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Quality Content Search – What is E-A-T?

     -     Nov 13th, 2018   -     Google, Search Engine Optimization   -     0 Comments

To take advantage of the various ranking opportunities it’s essential to get inside the mind of Google to understand what they are looking for and how to position your company’s website and content. In prior blog posts, we have discussed several of the Google SERP features, how to rank for them and other opportunities to consider. Targeting these features as part of your overall approach is important as they will enhance your click through rate. However, it’s also important to understand how Google identifies, evaluates and ranks websites and its content. Several years ago, an unofficial version of the Google Search Quality Evaluator Guidelines was “leaked” offering a glimpse into how Google evaluates content. There is a lot of useful information available, but perhaps the most relevant to marketers are the most important rating factors to page quality and the concept of “E-A-T”. This information represents the essential methods used by Google to determine the quality of a page. Marketers and business managers need to develop a broad understanding of this to ensure they can maintain and create new content that is consistently rated well.

What is E-A-T?

This is an acronym that stands for Expertise, Authoritativeness, and Trustworthiness. According to the Guide, Google uses this information not only to determine the purpose of the page but also the level of authority and trustworthiness the content has. As an example, it is suggested that content be evaluated to determine the expertise of the content creator, whether they are authoritative (have the proper credentials, education or practical experience in a specific field), and if they are trustworthy. It’s important to understand this not only applies to the author but the company and its website. If a site is poorly designed, offers no valuable information and doesn’t have a purpose, then it’s unlikely to have a high EAT rating. In fact, it is specifically stated within the guide to, “Think about the topic of the page. What kind of expertise is required for the page to achieve its purpose well? The standard for expertise depends on the topic of the page.”

What Makes a Quality Page?

While EAT is essential to gaining a good page quality score with Google, there are other insights offered in the Guide that reveal what marketers should be looking for when reviewing their site. Below is a brief discussion of the metrics outlined, including:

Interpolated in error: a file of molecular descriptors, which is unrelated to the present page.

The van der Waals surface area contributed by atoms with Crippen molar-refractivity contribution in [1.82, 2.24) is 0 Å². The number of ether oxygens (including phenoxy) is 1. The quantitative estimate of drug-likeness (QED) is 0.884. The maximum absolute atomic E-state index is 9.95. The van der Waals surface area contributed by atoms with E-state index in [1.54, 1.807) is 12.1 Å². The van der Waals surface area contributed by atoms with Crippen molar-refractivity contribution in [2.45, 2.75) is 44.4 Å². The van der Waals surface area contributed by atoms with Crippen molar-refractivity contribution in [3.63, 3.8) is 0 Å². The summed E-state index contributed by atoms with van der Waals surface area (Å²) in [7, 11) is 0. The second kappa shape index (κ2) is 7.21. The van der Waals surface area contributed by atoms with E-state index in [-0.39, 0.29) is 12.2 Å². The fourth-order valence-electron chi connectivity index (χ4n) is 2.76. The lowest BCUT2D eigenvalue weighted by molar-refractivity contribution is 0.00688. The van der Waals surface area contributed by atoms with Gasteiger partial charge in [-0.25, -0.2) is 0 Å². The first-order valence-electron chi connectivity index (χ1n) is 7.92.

• High E-A-T– As outlined above it’s important for a website and the connected authors to have a high level of E-A-T. This makes it easier for Google (and other search engines) to not only understand the purpose of website but also identify that you are trustworthy. For this reason, it’s important to understand that the content on your site should be educational in nature and provide a solution to your target market concerns. It’s okay if the content highlights your service or product as a solution but spend most of the content “time” on the audience’s needs and steps to solving issues.
  • Satisfying Amount of High-Quality Main Content– Google is looking for content that relates to the purpose of the website and required time, effort, expertise and skill to create and publish. In other words, it will likely not be content that was written or created in 15 minutes. According to the guide, “For news articles and information pages, high quality MC must be factually accurate for the topic and must be supported by expert consensus where such consensus exists.” One take away from this excerpt is that the content must be supported by consensus. It used to be that outbound links were considered less desirable than inbound links. However, to demonstrate the utility of the content and context within the related communities’ opinion, it is important to sometimes include outbound links.

  • Satisfying Website Information– This relates highly to the E-A-T level but specifically addresses the transparency around who is responsible for the website and that the individual or company is trustable. Marketers should make certain information about their experts is easily available and important information such as professional biographies with educational and credential information is also This ensures that Google, as well as site visitors can learn about your team. Also be sure that the appropriate technical details are transparent as well.
  • Positive Reputation –Google wants to make sure that websites with high page quality scores are rewarded with a positive reputation. While some pages can be rated as high-quality content without a positive rating, it’s unlikely a website with a negative review will receive a high rating. “Whilea page can merit the High rating with no reputation, the Highrating cannot be used for any website that has a convincing negative reputation.” This criterion reveals the importance of having and managing positive online ratings. Many companies prefer not to ask customers/clients to give online reviews, BUT they are very powerful and can impact the company’s rankings.

High Quality Page Examples

Taking Charge

Change is a process that takes time. This is especially true when implementing a new SEM or content marketing strategy. The information highlighted above provides general insights into how marketers and business owners can shape and influence their efforts to broadly gain higher rankings. As the end of year approaches, now is the time to take stock of your company’s approach and see what insights such guides from Google can offer to help shape your process.

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